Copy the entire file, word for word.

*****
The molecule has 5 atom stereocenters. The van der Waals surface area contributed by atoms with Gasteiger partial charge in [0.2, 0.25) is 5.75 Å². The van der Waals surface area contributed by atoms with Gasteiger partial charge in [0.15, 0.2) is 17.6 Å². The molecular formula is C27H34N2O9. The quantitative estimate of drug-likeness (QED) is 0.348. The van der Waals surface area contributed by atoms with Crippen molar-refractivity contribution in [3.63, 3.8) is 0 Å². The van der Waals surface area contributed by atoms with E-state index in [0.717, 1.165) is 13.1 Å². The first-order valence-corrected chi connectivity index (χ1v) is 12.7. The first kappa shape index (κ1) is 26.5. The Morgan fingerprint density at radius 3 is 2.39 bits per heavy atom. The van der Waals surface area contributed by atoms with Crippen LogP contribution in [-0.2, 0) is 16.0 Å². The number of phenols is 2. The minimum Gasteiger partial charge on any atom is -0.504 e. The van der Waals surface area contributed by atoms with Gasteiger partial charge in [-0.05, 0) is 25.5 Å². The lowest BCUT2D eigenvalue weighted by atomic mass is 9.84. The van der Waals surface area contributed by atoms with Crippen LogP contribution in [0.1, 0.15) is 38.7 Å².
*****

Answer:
The molecule has 5 atom stereocenters. The van der Waals surface area contributed by atoms with Gasteiger partial charge in [0.2, 0.25) is 5.75 Å². The van der Waals surface area contributed by atoms with Gasteiger partial charge in [0.15, 0.2) is 17.6 Å². The molecular formula is C27H34N2O9. The quantitative estimate of drug-likeness (QED) is 0.348. The van der Waals surface area contributed by atoms with Crippen molar-refractivity contribution in [3.63, 3.8) is 0 Å². The van der Waals surface area contributed by atoms with E-state index in [0.717, 1.165) is 13.1 Å². The first-order valence-corrected chi connectivity index (χ1v) is 12.7. The first kappa shape index (κ1) is 26.5. The Morgan fingerprint density at radius 3 is 2.39 bits per heavy atom. The van der Waals surface area contributed by atoms with Crippen LogP contribution in [-0.2, 0) is 16.0 Å². The number of phenols is 2. The minimum Gasteiger partial charge on any atom is -0.504 e. The van der Waals surface area contributed by atoms with Gasteiger partial charge in [-0.05, 0) is 25.5 Å². The lowest BCUT2D eigenvalue weighted by atomic mass is 9.84. The van der Waals surface area contributed by atoms with Crippen LogP contribution in [0.1, 0.15) is 38.7 Å².